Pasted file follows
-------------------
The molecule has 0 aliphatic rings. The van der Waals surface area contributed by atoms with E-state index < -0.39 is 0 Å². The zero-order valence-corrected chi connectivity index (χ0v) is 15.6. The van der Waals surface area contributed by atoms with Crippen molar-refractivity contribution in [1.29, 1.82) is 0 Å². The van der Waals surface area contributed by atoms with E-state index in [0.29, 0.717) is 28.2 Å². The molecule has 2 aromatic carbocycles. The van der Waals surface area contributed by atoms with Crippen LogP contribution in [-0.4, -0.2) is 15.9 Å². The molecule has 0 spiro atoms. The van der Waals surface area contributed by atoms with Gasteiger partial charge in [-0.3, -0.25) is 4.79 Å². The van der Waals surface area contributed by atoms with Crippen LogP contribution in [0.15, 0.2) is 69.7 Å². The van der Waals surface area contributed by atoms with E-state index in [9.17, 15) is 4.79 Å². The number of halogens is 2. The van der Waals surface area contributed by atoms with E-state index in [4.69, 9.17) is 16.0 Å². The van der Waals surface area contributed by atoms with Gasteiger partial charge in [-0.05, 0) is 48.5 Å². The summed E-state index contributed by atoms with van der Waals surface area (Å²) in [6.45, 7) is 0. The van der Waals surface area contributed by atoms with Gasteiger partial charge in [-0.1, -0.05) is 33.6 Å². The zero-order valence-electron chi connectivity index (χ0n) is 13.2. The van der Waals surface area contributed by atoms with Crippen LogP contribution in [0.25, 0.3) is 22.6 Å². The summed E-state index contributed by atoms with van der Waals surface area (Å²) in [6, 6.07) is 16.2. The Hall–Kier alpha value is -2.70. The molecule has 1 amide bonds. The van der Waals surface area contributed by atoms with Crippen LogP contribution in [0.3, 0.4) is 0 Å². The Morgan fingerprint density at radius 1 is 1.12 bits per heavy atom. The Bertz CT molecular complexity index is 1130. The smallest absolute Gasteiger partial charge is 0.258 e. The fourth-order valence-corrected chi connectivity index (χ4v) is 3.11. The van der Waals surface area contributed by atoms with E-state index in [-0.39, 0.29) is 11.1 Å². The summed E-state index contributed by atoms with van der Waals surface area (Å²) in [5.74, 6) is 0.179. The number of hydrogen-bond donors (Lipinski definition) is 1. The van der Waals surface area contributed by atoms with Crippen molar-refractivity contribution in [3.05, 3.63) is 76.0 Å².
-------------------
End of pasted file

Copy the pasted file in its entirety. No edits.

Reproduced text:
The molecule has 0 aliphatic rings. The van der Waals surface area contributed by atoms with E-state index < -0.39 is 0 Å². The zero-order valence-corrected chi connectivity index (χ0v) is 15.6. The van der Waals surface area contributed by atoms with Crippen molar-refractivity contribution in [1.29, 1.82) is 0 Å². The van der Waals surface area contributed by atoms with E-state index in [0.29, 0.717) is 28.2 Å². The molecule has 2 aromatic carbocycles. The van der Waals surface area contributed by atoms with Crippen LogP contribution in [-0.4, -0.2) is 15.9 Å². The molecule has 0 spiro atoms. The van der Waals surface area contributed by atoms with Gasteiger partial charge in [-0.3, -0.25) is 4.79 Å². The van der Waals surface area contributed by atoms with Crippen LogP contribution in [0.15, 0.2) is 69.7 Å². The van der Waals surface area contributed by atoms with E-state index in [9.17, 15) is 4.79 Å². The number of halogens is 2. The van der Waals surface area contributed by atoms with E-state index in [4.69, 9.17) is 16.0 Å². The van der Waals surface area contributed by atoms with Gasteiger partial charge in [-0.05, 0) is 48.5 Å². The summed E-state index contributed by atoms with van der Waals surface area (Å²) in [6.45, 7) is 0. The van der Waals surface area contributed by atoms with Gasteiger partial charge in [-0.1, -0.05) is 33.6 Å². The zero-order valence-electron chi connectivity index (χ0n) is 13.2. The van der Waals surface area contributed by atoms with Crippen LogP contribution in [0.25, 0.3) is 22.6 Å². The summed E-state index contributed by atoms with van der Waals surface area (Å²) in [6, 6.07) is 16.2. The Hall–Kier alpha value is -2.70. The molecule has 1 amide bonds. The van der Waals surface area contributed by atoms with Crippen LogP contribution in [0.3, 0.4) is 0 Å². The Morgan fingerprint density at radius 1 is 1.12 bits per heavy atom. The Bertz CT molecular complexity index is 1130. The smallest absolute Gasteiger partial charge is 0.258 e. The fourth-order valence-corrected chi connectivity index (χ4v) is 3.11. The van der Waals surface area contributed by atoms with E-state index in [-0.39, 0.29) is 11.1 Å². The summed E-state index contributed by atoms with van der Waals surface area (Å²) in [5.74, 6) is 0.179. The number of hydrogen-bond donors (Lipinski definition) is 1. The van der Waals surface area contributed by atoms with Crippen molar-refractivity contribution in [3.05, 3.63) is 76.0 Å².